For the more conservative investor, target-maturity bond exchange traded funds help diminish volatility and better control rate risk in their fixed-income portfolios.
The iShares® iBonds® Mar 2020 Corporate ETF (NYSEArca: IBDC), which is part of the iShares iBonds fixed income suite, is a solid choice for bond investors that want to nail down a date for when their capital will be returned.
“At last report, the fund held 306 investment-grade bonds issued by highly rated companies, such as Apple, Bank of America and Verizon Communications, that all come due between April 1, 2019, and March 31, 2020. As the end date approaches, the fund will cease to exist and shell out the proceeds from its maturing bonds to investors,” reports Daren Fonda for Kiplinger’s Personal Finance.
Defined-maturity bond funds typically buy bonds that mature in the year the ETF will terminate, ensuring that investors can collect the bonds’ face value at maturity, along with a steady income stream along the way. Investors are meant to buy-and-hold these securities until maturity. In contrast, a regular bond ETF runs the risk of losing its original principal if interest rates go up, depending on the bond ETF’s effective duration.
Because the individual bonds which comprise the ETF all mature within the same calendar year, an investor has a greater sense of the amount of principle being returned,” Osborn said.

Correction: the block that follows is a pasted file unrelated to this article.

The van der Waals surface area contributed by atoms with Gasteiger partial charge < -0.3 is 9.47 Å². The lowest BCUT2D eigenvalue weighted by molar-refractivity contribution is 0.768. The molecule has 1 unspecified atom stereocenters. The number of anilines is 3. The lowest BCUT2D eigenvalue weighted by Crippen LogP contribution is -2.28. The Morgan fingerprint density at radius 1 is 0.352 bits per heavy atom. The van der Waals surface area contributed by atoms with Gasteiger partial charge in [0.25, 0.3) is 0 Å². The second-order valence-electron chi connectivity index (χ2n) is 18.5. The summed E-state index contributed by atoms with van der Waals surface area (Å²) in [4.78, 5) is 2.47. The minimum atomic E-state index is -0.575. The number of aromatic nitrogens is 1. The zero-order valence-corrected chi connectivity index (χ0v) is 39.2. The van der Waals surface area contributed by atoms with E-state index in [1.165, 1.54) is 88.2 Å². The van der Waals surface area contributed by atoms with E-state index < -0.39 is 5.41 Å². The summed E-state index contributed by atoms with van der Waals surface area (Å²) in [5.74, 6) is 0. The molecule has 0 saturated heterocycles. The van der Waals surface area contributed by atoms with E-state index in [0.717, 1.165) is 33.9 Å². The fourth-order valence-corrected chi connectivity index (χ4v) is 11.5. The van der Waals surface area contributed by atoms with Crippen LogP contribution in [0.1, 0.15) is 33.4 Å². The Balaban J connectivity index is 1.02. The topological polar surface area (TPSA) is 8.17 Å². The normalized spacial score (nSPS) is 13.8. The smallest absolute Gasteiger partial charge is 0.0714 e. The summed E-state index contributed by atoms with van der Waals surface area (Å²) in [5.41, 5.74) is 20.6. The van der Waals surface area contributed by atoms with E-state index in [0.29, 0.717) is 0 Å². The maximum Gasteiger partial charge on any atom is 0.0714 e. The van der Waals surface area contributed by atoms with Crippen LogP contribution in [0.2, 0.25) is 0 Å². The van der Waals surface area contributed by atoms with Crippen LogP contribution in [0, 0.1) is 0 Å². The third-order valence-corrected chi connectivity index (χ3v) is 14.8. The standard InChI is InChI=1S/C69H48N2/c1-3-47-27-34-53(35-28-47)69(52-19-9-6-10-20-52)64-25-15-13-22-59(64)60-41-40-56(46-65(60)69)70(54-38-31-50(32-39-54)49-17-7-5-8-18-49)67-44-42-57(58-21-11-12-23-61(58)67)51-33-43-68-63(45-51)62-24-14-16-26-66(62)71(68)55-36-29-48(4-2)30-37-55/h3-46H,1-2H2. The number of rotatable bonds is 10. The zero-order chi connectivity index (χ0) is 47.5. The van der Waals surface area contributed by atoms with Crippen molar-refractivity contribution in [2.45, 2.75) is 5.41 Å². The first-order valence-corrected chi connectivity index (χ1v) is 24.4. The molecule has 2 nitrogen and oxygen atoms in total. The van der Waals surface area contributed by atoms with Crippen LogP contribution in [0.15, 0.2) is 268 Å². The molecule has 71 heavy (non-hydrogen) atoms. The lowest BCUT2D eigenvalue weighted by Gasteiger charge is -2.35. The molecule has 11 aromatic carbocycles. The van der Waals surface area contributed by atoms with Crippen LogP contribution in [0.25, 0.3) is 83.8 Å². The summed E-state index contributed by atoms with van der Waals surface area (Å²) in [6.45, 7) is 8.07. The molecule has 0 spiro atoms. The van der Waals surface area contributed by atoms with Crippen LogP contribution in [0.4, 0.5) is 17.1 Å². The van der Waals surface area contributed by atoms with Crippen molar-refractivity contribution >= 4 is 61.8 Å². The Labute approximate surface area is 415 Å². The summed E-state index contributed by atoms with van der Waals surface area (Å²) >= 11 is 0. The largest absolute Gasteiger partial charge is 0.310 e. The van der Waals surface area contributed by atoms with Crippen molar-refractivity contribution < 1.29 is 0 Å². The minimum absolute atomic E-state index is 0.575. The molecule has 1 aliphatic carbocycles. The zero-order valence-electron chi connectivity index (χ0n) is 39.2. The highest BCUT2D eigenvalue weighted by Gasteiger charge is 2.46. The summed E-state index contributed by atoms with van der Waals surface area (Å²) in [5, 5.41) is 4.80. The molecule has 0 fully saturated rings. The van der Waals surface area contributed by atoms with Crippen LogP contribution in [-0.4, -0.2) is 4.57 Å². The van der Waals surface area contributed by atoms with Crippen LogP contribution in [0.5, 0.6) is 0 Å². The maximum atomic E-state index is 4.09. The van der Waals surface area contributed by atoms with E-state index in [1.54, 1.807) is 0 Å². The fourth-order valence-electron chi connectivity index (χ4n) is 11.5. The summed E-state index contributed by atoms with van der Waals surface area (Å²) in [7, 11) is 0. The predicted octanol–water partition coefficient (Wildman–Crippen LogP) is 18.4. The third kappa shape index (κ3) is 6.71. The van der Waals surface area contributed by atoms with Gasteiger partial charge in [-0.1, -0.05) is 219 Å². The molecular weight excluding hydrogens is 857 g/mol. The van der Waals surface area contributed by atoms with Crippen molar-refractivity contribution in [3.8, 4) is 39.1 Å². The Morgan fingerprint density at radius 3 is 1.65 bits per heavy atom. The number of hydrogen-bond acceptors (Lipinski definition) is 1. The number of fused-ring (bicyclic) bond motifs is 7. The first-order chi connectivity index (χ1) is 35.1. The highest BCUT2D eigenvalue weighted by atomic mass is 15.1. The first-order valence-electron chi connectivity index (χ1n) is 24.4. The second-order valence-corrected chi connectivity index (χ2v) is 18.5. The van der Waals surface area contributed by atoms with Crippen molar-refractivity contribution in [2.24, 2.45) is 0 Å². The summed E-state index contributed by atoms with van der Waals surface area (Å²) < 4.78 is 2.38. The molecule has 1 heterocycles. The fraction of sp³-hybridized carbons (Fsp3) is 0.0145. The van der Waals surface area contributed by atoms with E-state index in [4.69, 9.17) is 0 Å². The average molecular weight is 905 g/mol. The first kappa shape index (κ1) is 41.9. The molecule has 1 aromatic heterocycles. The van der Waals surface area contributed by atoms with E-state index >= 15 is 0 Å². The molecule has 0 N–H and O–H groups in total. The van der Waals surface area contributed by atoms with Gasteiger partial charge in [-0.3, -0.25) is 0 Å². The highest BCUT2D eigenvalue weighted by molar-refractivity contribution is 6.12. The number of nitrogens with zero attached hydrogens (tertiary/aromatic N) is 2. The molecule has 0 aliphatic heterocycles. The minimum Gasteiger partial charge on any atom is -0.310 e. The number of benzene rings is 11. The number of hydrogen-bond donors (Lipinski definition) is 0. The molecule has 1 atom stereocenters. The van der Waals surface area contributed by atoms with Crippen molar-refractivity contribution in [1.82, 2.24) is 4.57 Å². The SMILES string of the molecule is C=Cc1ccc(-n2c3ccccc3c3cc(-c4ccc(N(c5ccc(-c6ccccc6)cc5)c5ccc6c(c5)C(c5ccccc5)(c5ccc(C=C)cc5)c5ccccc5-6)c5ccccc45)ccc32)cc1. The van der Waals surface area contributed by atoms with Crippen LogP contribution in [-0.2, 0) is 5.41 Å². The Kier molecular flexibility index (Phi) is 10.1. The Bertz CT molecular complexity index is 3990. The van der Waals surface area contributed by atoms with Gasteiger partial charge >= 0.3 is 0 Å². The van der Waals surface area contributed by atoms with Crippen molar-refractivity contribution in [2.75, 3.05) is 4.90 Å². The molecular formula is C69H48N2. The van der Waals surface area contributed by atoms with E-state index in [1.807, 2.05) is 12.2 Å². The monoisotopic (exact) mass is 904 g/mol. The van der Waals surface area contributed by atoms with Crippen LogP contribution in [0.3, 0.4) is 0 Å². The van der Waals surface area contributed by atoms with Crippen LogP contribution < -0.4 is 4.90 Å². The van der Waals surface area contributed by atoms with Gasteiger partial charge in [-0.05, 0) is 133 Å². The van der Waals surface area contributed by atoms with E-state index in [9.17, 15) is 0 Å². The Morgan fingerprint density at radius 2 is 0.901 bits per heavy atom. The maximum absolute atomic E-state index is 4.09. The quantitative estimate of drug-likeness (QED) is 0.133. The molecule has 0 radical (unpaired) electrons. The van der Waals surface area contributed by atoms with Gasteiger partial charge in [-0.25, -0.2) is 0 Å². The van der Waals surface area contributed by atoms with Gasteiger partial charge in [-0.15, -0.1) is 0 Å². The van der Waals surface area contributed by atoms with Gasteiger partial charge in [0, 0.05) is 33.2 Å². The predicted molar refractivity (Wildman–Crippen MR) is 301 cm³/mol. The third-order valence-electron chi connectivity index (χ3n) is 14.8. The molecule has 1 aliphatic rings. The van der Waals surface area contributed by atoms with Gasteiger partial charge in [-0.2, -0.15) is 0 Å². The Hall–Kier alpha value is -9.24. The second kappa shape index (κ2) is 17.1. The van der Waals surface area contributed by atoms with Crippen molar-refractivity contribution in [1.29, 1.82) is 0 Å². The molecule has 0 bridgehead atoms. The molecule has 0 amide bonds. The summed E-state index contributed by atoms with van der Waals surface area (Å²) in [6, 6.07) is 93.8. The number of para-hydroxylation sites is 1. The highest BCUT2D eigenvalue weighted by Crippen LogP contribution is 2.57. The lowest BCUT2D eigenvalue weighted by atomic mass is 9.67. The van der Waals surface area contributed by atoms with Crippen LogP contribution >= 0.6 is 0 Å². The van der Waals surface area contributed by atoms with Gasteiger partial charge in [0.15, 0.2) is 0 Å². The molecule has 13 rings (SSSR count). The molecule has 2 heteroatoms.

In comparison, diversified bond funds have no set maturity date and constantly sell holdings set to mature and buy longer dated bonds to achieve their target strategy. Consequently, these diversified bond funds come with duration risk where funds with longer durations could see prices significantly decline if interest rates were to rise.
However, the maturity-date ETFs may trade at a premium and show light volume, so investors should be aware they could overpay for the investments.
IBDC’s “average duration is 3.5 years, suggesting that its price would slump by 3.5 percent if rates were to rise by one percentage point. If you had to unload the ETF before its maturity date, you might take a loss,” according to Kiplinger’s.
The ETF has a 30-day SEC yield and charges just 0.1% per year, or $10 for every $10,000 invested.
The opinions and forecasts expressed herein are solely those of Tom Lydon, and may not actually come to pass. Information on this site should not be used or construed as an offer to sell, a solicitation of an offer to buy, or a recommendation for any product.